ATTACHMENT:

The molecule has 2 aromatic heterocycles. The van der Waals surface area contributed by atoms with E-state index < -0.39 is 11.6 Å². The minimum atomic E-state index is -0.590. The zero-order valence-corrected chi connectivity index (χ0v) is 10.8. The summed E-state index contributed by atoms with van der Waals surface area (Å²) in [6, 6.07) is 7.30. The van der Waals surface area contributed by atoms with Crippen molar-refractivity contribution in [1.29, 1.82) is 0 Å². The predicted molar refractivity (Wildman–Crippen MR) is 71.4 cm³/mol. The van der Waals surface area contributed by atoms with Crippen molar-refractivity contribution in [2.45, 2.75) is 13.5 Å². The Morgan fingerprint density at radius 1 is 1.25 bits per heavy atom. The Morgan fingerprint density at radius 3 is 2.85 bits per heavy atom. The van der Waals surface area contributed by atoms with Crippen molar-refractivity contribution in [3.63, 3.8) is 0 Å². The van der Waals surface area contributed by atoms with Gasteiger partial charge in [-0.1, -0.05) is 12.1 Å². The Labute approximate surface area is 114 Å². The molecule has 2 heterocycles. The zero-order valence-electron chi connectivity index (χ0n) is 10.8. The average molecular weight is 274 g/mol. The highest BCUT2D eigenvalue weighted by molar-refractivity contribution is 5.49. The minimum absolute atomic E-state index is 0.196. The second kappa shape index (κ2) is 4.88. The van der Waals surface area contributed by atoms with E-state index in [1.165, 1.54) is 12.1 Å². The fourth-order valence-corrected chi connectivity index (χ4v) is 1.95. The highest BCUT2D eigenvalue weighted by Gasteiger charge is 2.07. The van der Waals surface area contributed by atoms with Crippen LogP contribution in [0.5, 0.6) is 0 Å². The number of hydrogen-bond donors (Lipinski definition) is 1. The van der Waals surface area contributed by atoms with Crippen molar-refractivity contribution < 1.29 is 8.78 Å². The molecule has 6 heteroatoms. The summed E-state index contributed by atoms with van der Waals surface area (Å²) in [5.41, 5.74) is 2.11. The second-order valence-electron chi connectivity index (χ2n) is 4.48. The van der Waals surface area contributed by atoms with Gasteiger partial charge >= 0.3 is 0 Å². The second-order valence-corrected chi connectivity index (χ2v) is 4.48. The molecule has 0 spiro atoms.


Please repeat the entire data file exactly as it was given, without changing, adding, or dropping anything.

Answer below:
The molecule has 2 aromatic heterocycles. The van der Waals surface area contributed by atoms with E-state index < -0.39 is 11.6 Å². The minimum atomic E-state index is -0.590. The zero-order valence-corrected chi connectivity index (χ0v) is 10.8. The summed E-state index contributed by atoms with van der Waals surface area (Å²) in [6, 6.07) is 7.30. The van der Waals surface area contributed by atoms with Crippen molar-refractivity contribution in [1.29, 1.82) is 0 Å². The predicted molar refractivity (Wildman–Crippen MR) is 71.4 cm³/mol. The van der Waals surface area contributed by atoms with Crippen molar-refractivity contribution in [2.45, 2.75) is 13.5 Å². The Morgan fingerprint density at radius 1 is 1.25 bits per heavy atom. The Morgan fingerprint density at radius 3 is 2.85 bits per heavy atom. The van der Waals surface area contributed by atoms with Crippen molar-refractivity contribution in [3.63, 3.8) is 0 Å². The van der Waals surface area contributed by atoms with Gasteiger partial charge in [-0.1, -0.05) is 12.1 Å². The Labute approximate surface area is 114 Å². The molecule has 2 heterocycles. The zero-order valence-electron chi connectivity index (χ0n) is 10.8. The average molecular weight is 274 g/mol. The highest BCUT2D eigenvalue weighted by molar-refractivity contribution is 5.49. The minimum absolute atomic E-state index is 0.196. The second kappa shape index (κ2) is 4.88. The van der Waals surface area contributed by atoms with E-state index in [1.165, 1.54) is 12.1 Å². The fourth-order valence-corrected chi connectivity index (χ4v) is 1.95. The highest BCUT2D eigenvalue weighted by Gasteiger charge is 2.07. The van der Waals surface area contributed by atoms with Crippen LogP contribution in [0.5, 0.6) is 0 Å². The number of hydrogen-bond donors (Lipinski definition) is 1. The van der Waals surface area contributed by atoms with Crippen molar-refractivity contribution < 1.29 is 8.78 Å². The molecule has 6 heteroatoms. The summed E-state index contributed by atoms with van der Waals surface area (Å²) in [5.41, 5.74) is 2.11. The second-order valence-electron chi connectivity index (χ2n) is 4.48. The van der Waals surface area contributed by atoms with Gasteiger partial charge >= 0.3 is 0 Å². The second-order valence-corrected chi connectivity index (χ2v) is 4.48. The molecule has 0 spiro atoms.